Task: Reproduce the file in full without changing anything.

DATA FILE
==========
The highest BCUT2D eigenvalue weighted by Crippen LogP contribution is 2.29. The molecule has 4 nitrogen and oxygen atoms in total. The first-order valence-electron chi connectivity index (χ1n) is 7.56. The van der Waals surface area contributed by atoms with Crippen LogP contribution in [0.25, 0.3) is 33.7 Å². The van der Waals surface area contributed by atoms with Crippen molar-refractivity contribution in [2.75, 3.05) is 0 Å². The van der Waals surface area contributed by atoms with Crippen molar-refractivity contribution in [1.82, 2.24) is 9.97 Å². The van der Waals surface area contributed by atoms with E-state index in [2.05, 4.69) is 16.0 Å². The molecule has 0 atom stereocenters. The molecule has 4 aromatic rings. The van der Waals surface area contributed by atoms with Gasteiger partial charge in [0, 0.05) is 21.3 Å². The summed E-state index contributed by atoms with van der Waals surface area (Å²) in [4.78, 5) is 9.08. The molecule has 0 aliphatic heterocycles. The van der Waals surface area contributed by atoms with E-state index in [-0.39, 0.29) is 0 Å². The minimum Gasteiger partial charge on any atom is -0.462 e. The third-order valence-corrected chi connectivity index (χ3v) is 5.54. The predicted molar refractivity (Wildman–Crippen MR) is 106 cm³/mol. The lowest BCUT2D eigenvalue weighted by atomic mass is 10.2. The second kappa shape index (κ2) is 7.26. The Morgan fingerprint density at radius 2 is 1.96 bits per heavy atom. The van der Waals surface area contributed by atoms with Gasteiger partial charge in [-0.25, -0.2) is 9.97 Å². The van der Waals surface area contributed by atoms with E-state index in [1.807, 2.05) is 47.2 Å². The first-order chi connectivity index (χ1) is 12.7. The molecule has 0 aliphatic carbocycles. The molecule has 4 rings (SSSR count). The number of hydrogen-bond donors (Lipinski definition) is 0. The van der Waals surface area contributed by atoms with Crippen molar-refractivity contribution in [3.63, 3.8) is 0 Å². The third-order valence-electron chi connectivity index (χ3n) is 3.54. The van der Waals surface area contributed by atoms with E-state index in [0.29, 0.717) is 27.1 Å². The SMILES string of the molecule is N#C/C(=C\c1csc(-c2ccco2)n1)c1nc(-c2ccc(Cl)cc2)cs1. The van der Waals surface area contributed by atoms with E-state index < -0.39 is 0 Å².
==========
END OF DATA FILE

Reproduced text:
The highest BCUT2D eigenvalue weighted by Crippen LogP contribution is 2.29. The molecule has 4 nitrogen and oxygen atoms in total. The first-order valence-electron chi connectivity index (χ1n) is 7.56. The van der Waals surface area contributed by atoms with Crippen LogP contribution in [0.25, 0.3) is 33.7 Å². The van der Waals surface area contributed by atoms with Crippen molar-refractivity contribution in [2.75, 3.05) is 0 Å². The van der Waals surface area contributed by atoms with Crippen molar-refractivity contribution in [1.82, 2.24) is 9.97 Å². The van der Waals surface area contributed by atoms with E-state index in [2.05, 4.69) is 16.0 Å². The molecule has 0 atom stereocenters. The molecule has 4 aromatic rings. The van der Waals surface area contributed by atoms with Gasteiger partial charge in [0, 0.05) is 21.3 Å². The summed E-state index contributed by atoms with van der Waals surface area (Å²) in [4.78, 5) is 9.08. The molecule has 0 aliphatic heterocycles. The van der Waals surface area contributed by atoms with E-state index in [-0.39, 0.29) is 0 Å². The minimum Gasteiger partial charge on any atom is -0.462 e. The third-order valence-corrected chi connectivity index (χ3v) is 5.54. The predicted molar refractivity (Wildman–Crippen MR) is 106 cm³/mol. The lowest BCUT2D eigenvalue weighted by atomic mass is 10.2. The second kappa shape index (κ2) is 7.26. The Morgan fingerprint density at radius 2 is 1.96 bits per heavy atom. The van der Waals surface area contributed by atoms with Gasteiger partial charge in [-0.25, -0.2) is 9.97 Å². The van der Waals surface area contributed by atoms with E-state index in [1.807, 2.05) is 47.2 Å². The first-order chi connectivity index (χ1) is 12.7. The molecule has 0 aliphatic carbocycles. The molecule has 4 rings (SSSR count). The number of hydrogen-bond donors (Lipinski definition) is 0. The van der Waals surface area contributed by atoms with Crippen molar-refractivity contribution in [3.63, 3.8) is 0 Å². The third-order valence-electron chi connectivity index (χ3n) is 3.54. The van der Waals surface area contributed by atoms with E-state index in [0.29, 0.717) is 27.1 Å². The SMILES string of the molecule is N#C/C(=C\c1csc(-c2ccco2)n1)c1nc(-c2ccc(Cl)cc2)cs1. The van der Waals surface area contributed by atoms with E-state index < -0.39 is 0 Å².